LAS VEGAS -- The potential return of Slava Voynov is one of the hottest of hot-button issues facing the National Hockey League.
Voynov, 28, was a standout defenseman for the Los Angeles Kings when he was arrested in Oct. 2014 on misdemeanor domestic violence charges after a bloody incident involving his wife, Marta Varlamova. Voynov was suspended indefinitely by the NHL. He pled no contest to a misdemeanor charge of corporal injury to a spouse and spent nearly two months in jail. Rather than spend an undefined amount of time in the custody of U.S. Immigration and Customs Enforcement for deportation hearings, Voynov agreed to voluntarily leave the country and return to Russia.
The Kings terminated his six-year contract, and Voynov revived his career with SKA St. Petersburg of the KHL. While Voynov represented the Olympic Athletes from Russia in the 2018 Winter Olympics, the NHL barred him from playing in its 2016 World Cup of Hockey tournament.
"I know his party is interested in understanding the parameters under which he'd be allowed to rejoin the league," deputy NHL commissioner Bill Daly told ESPN ahead of Game 1 of the Stanley Cup Final on Monday in Las Vegas.
But would the league allow him back? Daly said it's too early to address that.
"There are a couple of legal hurdles that I understand still have to be passed. Until he gets past those, I don't think we're ready to comment on it," he said.
The National Hockey League Players Association told ESPN on Tuesday that Voynov "does in fact have some legal procedures in California that he needs to work out" following his "voluntary deportation." The Los Angeles Times reported that Voynov's court records show "his court-ordered probation expires in July."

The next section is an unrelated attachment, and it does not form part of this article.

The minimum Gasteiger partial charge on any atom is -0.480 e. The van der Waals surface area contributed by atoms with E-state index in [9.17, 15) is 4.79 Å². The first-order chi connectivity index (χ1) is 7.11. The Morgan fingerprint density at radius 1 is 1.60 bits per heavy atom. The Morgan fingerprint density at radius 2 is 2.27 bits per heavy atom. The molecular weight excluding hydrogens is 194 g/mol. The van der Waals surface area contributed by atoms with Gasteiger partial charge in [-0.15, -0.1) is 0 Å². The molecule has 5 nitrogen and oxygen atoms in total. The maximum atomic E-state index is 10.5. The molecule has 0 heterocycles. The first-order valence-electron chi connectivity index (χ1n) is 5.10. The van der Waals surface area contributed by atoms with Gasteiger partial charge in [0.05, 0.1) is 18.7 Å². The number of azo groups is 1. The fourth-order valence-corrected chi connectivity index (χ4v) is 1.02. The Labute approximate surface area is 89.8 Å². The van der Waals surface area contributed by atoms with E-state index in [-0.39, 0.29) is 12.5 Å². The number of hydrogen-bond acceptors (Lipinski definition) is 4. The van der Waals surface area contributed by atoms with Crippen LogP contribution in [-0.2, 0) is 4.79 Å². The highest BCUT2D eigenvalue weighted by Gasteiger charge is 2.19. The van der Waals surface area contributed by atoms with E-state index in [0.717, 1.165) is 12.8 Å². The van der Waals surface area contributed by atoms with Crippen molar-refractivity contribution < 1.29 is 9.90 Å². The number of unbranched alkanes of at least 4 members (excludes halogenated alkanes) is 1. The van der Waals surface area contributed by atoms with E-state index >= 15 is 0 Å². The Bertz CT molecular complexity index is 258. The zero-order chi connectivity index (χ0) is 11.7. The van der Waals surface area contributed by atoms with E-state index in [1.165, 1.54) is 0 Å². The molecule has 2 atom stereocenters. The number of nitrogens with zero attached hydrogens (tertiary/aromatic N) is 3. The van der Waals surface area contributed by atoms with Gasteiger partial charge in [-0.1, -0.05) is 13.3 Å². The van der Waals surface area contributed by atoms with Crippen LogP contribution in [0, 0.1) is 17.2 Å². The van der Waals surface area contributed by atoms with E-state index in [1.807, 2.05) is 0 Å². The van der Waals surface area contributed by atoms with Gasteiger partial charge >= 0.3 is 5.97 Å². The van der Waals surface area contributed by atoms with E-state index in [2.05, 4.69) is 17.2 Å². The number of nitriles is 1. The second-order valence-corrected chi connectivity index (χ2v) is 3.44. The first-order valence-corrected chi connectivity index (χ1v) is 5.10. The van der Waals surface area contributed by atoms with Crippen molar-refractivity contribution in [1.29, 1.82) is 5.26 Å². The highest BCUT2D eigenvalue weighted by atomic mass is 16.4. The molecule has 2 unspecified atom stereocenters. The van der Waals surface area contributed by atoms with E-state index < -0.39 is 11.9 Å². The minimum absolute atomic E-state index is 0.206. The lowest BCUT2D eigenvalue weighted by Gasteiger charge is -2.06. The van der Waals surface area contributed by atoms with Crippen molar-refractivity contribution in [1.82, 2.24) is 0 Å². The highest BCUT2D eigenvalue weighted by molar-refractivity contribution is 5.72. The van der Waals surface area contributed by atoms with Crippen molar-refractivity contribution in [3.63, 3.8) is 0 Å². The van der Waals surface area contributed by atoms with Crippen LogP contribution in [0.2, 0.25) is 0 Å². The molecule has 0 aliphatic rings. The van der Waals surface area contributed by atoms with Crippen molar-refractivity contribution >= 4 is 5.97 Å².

Eventually, the NHL will have to rule on Voynov's eligibility. Then comes the real intrigue: Which team, if any, will sign someone who did jail time for spousal abuse, and how will they explain that decision to their fans?
Four different NHL teams are in the process of getting new arenas. Some are closer than others:
Daly said the New York Islanders' plan to build a new rink at the site of Belmont Park racetrack is progressing. "The current ownership is still committed to the Belmont project, and there's been no hurdles to that yet," he said of the project that could produce a new building in three years. "Once they're in the ground, the equation changes."
The Ottawa Senators have been trying to get a downtown arena project off the ground. Daly acknowledged there was "a lot of interest early on about a downtown arena," but would leave it to owner Eugene Melynk to navigate the political waters that could lead to one. Earlier in the day, NHL commissioner Gary Bettman said the Senators aren't for sale, despite widespread calls for Melynk to give up his controversial ownership of the team.